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Face Care for Men Demystified

Kristin Hall, FNP

Medically reviewed by Kristin Hall, FNP

Written by Our Editorial Team

Last updated 11/16/2021

The words “skin care” usually don’t appear in our day-to-day conversations, and we’re not really sure why.

It’s common sense to us that all good men should take care of our skin the same way we do our hair, our fingernails and our clothing. Despite this, many guys are hesitant to talk about their skin care needs, as if the topic is radioactive.

Want to talk about boots with somebody? They’ll talk about that shit all day. Want to know where a man gets his haircut? He’ll tell you like a giddy schoolgirl. 

Want to know how much that selvedge denim wrapped around that dude’s legs at the coffee shop costs? He’s into it.

But ask a guy how he keeps his skin so clear and fresh looking, and suddenly you’d be looked at like you’re Hannibal Lecter. It’s more than a little ridiculous.

Make no mistake, fellas. A good skin care routine is a damn necessity. Today, we’re going to let you know how it’s done, from the specific issues that can affect your face to the techniques and products that you can use to deal with them for good. 

What You Don’t Need for Face Care

We’d wager that 80 percent of you reading this are genuinely interested -- but also more than a little nervous --  about learning more about keeping the skin on your face looking healthy, free of imperfections and fresh.

The other 20 percent of you are here because we said “shit” in the fifth sentence, and you might just appreciate our moxie.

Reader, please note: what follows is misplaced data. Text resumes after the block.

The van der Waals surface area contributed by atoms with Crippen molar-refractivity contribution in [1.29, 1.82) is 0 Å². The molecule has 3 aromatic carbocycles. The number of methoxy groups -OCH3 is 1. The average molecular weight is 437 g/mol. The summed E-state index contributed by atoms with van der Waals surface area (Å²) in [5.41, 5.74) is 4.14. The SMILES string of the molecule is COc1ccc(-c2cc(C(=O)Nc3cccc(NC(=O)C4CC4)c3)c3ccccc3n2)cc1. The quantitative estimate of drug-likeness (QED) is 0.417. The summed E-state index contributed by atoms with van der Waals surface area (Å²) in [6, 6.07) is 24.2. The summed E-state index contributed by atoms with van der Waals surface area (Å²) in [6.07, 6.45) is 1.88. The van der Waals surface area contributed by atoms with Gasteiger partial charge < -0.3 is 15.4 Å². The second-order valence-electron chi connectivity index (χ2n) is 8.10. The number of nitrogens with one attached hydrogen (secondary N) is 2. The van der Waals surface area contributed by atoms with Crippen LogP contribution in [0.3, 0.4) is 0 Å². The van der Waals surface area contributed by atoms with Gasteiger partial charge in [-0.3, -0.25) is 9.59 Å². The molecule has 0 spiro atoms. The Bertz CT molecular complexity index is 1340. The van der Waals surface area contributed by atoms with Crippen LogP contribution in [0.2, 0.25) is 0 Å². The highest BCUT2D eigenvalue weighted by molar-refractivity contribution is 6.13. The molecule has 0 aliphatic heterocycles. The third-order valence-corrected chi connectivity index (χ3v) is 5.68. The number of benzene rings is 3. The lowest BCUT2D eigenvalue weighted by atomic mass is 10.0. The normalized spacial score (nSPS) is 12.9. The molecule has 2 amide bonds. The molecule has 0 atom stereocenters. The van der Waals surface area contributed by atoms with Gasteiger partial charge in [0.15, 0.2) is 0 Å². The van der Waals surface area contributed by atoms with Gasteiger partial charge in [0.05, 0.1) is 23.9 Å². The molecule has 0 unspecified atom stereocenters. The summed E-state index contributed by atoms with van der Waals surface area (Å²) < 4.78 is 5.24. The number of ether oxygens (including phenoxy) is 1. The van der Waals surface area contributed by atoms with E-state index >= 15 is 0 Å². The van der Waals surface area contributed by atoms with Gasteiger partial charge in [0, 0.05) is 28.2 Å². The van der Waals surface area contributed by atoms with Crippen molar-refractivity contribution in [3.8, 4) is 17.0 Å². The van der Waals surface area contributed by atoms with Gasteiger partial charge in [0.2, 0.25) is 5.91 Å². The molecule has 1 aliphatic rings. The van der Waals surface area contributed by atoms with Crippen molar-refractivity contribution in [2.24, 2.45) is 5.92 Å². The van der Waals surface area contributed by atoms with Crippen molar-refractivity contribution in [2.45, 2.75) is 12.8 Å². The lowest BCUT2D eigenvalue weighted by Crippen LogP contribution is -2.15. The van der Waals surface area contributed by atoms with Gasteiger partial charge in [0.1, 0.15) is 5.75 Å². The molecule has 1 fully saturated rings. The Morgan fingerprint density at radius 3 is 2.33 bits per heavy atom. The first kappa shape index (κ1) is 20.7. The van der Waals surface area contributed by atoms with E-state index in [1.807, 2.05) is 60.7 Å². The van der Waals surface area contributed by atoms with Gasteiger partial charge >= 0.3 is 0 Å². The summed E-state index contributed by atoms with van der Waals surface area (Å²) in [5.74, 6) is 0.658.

Either way, we’re glad you’re here. The truth is the reason why most men are turned off by face care -- or skin care, in general -- is because it seems daunting.

We see all the commercials for the serums, the masks and the special water and all that other stuff that none of us understand -- but spokespeople and “real customers” swear by -- and we decide it’s just too much. 

It’s an understandable reaction. Not only can the long list of “must-have” face care ingredients promoted in popular media feel overwhelming, but it’s also extremely expensive. 

The good news is that you don’t actually need all of that stuff to take care of your face. In fact, the reality of skin care is that you only need a few relatively affordable products to ensure your skin looks good throughout the year. 

For the most part, the “secrets” to good skin care for men are a good facial cleanser, a reliable moisturizer, an exfoliator, a wrinkle cream and, if you’re feeling extra attentive, a serum.